- If you do not have a stain remover on you, immediately attempt to blot the area with clear water. Do not rub for you may make the stain worse and damage the fibers. If you have access to liquid dish detergent, apply a bit to an oily stain. I have had dish detergent remove months-old stains on silk knit sweaters and delicate dresses. Bridal salons often use dish detergent mixed with water to remove stains off of sample dresses.
Your Trouser’s Hem Unravels:
- At home: if you know how to properly hem, go for it! However a straight stitch will not do it. You need to make the hem invisible to keep the pants being quality. If you do not have the sewing skills, invest in having your cleaners or tailor perform the repair for you.
- Stitch Witchery and other equivalents are terribly popular, but they often change the line of a trouser.This is good for sturdy pieces like chino trousers, but little else. You spend good money on your clothes; to get your money’s worth through the years you need to treat and repair them with care.
- Away from home: always carry a few safety pins in the change purse portion of your wallet. These can be used at the side seams to temporarily keep your pant from dragging, as well as a multitude of other uses in fashion emergencies. I have been known to use small pieces of duct or electrical tape to hold up the hem, and even with stiff fabrics like tweeds I have stapled inside the side hems (less damage to the fabric, and a staple perpendicular to the hem within the side seam is almost invisible).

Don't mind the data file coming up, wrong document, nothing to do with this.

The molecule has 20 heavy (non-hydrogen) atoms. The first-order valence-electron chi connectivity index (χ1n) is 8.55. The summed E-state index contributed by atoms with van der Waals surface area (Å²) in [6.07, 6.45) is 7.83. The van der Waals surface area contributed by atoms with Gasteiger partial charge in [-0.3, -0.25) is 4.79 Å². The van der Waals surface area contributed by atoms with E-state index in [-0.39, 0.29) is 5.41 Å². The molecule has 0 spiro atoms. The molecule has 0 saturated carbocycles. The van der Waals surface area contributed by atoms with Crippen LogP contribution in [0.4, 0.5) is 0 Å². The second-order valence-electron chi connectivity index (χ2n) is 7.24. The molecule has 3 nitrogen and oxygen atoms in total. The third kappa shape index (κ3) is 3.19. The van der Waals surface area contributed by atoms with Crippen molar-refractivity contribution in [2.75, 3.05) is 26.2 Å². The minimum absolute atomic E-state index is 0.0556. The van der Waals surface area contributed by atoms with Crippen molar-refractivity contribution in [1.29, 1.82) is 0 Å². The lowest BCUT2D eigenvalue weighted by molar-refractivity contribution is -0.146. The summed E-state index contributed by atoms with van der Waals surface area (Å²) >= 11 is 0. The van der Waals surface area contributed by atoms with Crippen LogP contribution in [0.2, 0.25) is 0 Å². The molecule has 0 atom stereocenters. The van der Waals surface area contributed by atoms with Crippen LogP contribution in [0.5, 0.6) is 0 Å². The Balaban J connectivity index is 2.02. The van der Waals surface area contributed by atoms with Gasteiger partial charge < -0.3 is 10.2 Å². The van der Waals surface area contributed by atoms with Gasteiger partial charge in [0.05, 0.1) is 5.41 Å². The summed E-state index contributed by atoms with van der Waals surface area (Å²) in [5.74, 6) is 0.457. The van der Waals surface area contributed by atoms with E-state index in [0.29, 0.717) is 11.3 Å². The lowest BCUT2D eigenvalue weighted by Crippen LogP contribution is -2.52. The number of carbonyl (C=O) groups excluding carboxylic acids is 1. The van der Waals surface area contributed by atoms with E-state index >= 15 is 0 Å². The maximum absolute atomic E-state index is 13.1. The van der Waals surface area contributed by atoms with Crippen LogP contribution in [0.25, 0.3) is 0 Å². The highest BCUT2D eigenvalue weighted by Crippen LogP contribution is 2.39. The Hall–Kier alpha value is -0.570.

You Get a Snag in Your Sweater:
- Take a needle or safety pin and from the inside of the garment, pull in the snag. NEVER CUT A SNAG! This could create a large hole or run and ruin the garment. If the snag is very long, try typing a knot in it from the inside and then you can snip the excess.
You’re Famous for Losing Buttons and You Bought Something with Buttons:
- As soon as you get the garment home, paint all the threads with nailpolish.
- If it is a coat or a garment that will get much wear and tear on the threads attaching the button, add another layer of thread. You don’t have to be a seamstress to thread a needle, do a couple swipes through the button holes. Swing the thread a few times around the thread between the button and garment to protect the stitching, and then knot on the inside of the garment.
- Either keep the spare buttons on the garment (if not noticeable – I have all my coat buttons still inside hanging in their packages), or on the package that spare buttons come in, write the brand and description of the garment for reference. I have a jar on my bureau that holds all spare button packets and I dig through it to find the replacement when I have a button loss.
- When you toss clothes (past the point of donating) remove the buttons and save in case of emergency. I have a few small pearl-white buttons in my change purse, and some horn, wood, shell and clear buttons in my button jar from garments that got torn, paint splattered or otherwise ruined. These often will closely match those on a current garment that has lost a button.